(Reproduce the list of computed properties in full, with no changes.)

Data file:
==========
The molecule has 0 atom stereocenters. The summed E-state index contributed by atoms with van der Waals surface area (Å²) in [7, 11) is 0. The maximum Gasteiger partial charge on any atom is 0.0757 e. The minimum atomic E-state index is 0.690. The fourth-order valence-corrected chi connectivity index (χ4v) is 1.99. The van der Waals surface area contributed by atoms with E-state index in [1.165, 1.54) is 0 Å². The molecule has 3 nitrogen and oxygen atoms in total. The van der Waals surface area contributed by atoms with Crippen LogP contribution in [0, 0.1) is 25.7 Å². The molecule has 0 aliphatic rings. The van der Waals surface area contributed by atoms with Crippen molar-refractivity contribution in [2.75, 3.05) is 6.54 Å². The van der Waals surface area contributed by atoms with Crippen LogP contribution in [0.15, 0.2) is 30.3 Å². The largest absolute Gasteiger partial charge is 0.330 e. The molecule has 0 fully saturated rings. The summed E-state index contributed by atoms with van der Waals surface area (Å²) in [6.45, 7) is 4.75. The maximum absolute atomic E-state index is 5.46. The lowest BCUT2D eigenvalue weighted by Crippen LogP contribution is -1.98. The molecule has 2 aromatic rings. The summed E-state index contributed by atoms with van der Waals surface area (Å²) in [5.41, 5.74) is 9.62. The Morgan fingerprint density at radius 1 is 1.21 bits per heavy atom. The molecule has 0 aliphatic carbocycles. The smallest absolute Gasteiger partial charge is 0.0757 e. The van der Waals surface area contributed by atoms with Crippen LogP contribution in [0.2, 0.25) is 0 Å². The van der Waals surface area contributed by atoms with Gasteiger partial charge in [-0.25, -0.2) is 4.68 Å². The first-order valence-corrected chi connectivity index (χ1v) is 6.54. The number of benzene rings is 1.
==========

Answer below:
The molecule has 0 atom stereocenters. The summed E-state index contributed by atoms with van der Waals surface area (Å²) in [7, 11) is 0. The maximum Gasteiger partial charge on any atom is 0.0757 e. The minimum atomic E-state index is 0.690. The fourth-order valence-corrected chi connectivity index (χ4v) is 1.99. The van der Waals surface area contributed by atoms with E-state index in [1.165, 1.54) is 0 Å². The molecule has 3 nitrogen and oxygen atoms in total. The van der Waals surface area contributed by atoms with Crippen LogP contribution in [0, 0.1) is 25.7 Å². The molecule has 0 aliphatic rings. The van der Waals surface area contributed by atoms with Crippen molar-refractivity contribution in [2.75, 3.05) is 6.54 Å². The van der Waals surface area contributed by atoms with Crippen LogP contribution in [0.15, 0.2) is 30.3 Å². The largest absolute Gasteiger partial charge is 0.330 e. The molecule has 0 fully saturated rings. The summed E-state index contributed by atoms with van der Waals surface area (Å²) in [6.45, 7) is 4.75. The maximum absolute atomic E-state index is 5.46. The lowest BCUT2D eigenvalue weighted by Crippen LogP contribution is -1.98. The molecule has 2 aromatic rings. The summed E-state index contributed by atoms with van der Waals surface area (Å²) in [5.41, 5.74) is 9.62. The Morgan fingerprint density at radius 1 is 1.21 bits per heavy atom. The molecule has 0 aliphatic carbocycles. The smallest absolute Gasteiger partial charge is 0.0757 e. The van der Waals surface area contributed by atoms with Crippen LogP contribution in [0.2, 0.25) is 0 Å². The van der Waals surface area contributed by atoms with Gasteiger partial charge in [-0.25, -0.2) is 4.68 Å². The first-order valence-corrected chi connectivity index (χ1v) is 6.54. The number of benzene rings is 1.